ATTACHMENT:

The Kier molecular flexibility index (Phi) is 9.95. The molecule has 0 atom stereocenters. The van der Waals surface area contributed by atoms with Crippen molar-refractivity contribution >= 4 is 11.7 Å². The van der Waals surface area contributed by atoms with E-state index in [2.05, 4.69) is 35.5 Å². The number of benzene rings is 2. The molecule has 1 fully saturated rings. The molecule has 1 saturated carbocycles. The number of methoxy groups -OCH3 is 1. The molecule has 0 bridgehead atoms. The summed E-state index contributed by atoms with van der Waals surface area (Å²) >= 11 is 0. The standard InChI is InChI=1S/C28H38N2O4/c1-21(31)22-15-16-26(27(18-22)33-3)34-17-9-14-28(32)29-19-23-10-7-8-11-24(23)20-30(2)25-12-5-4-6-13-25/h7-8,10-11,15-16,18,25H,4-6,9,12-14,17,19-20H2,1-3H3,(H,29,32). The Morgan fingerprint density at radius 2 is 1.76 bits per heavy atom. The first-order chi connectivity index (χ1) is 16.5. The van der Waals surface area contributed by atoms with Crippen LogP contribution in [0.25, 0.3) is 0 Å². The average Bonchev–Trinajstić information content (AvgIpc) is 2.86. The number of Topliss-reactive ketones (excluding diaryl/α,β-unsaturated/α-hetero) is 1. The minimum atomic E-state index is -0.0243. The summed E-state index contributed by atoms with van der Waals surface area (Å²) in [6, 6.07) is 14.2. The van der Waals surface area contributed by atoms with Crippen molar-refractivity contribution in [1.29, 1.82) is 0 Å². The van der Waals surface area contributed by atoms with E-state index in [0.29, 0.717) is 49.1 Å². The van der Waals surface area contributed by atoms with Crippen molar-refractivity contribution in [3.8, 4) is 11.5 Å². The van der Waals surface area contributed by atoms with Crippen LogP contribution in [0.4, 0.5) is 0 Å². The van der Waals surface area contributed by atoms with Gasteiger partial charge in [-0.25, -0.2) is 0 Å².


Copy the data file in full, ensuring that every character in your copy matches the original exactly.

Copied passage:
The Kier molecular flexibility index (Phi) is 9.95. The molecule has 0 atom stereocenters. The van der Waals surface area contributed by atoms with Crippen molar-refractivity contribution >= 4 is 11.7 Å². The van der Waals surface area contributed by atoms with E-state index in [2.05, 4.69) is 35.5 Å². The number of benzene rings is 2. The molecule has 1 fully saturated rings. The molecule has 1 saturated carbocycles. The number of methoxy groups -OCH3 is 1. The molecule has 0 bridgehead atoms. The summed E-state index contributed by atoms with van der Waals surface area (Å²) >= 11 is 0. The standard InChI is InChI=1S/C28H38N2O4/c1-21(31)22-15-16-26(27(18-22)33-3)34-17-9-14-28(32)29-19-23-10-7-8-11-24(23)20-30(2)25-12-5-4-6-13-25/h7-8,10-11,15-16,18,25H,4-6,9,12-14,17,19-20H2,1-3H3,(H,29,32). The Morgan fingerprint density at radius 2 is 1.76 bits per heavy atom. The first-order chi connectivity index (χ1) is 16.5. The van der Waals surface area contributed by atoms with Crippen LogP contribution in [0.25, 0.3) is 0 Å². The average Bonchev–Trinajstić information content (AvgIpc) is 2.86. The number of Topliss-reactive ketones (excluding diaryl/α,β-unsaturated/α-hetero) is 1. The minimum atomic E-state index is -0.0243. The summed E-state index contributed by atoms with van der Waals surface area (Å²) in [6, 6.07) is 14.2. The van der Waals surface area contributed by atoms with Crippen molar-refractivity contribution in [1.29, 1.82) is 0 Å². The van der Waals surface area contributed by atoms with E-state index in [0.29, 0.717) is 49.1 Å². The van der Waals surface area contributed by atoms with Crippen molar-refractivity contribution in [3.8, 4) is 11.5 Å². The van der Waals surface area contributed by atoms with Crippen LogP contribution in [0.4, 0.5) is 0 Å². The van der Waals surface area contributed by atoms with Gasteiger partial charge in [-0.25, -0.2) is 0 Å².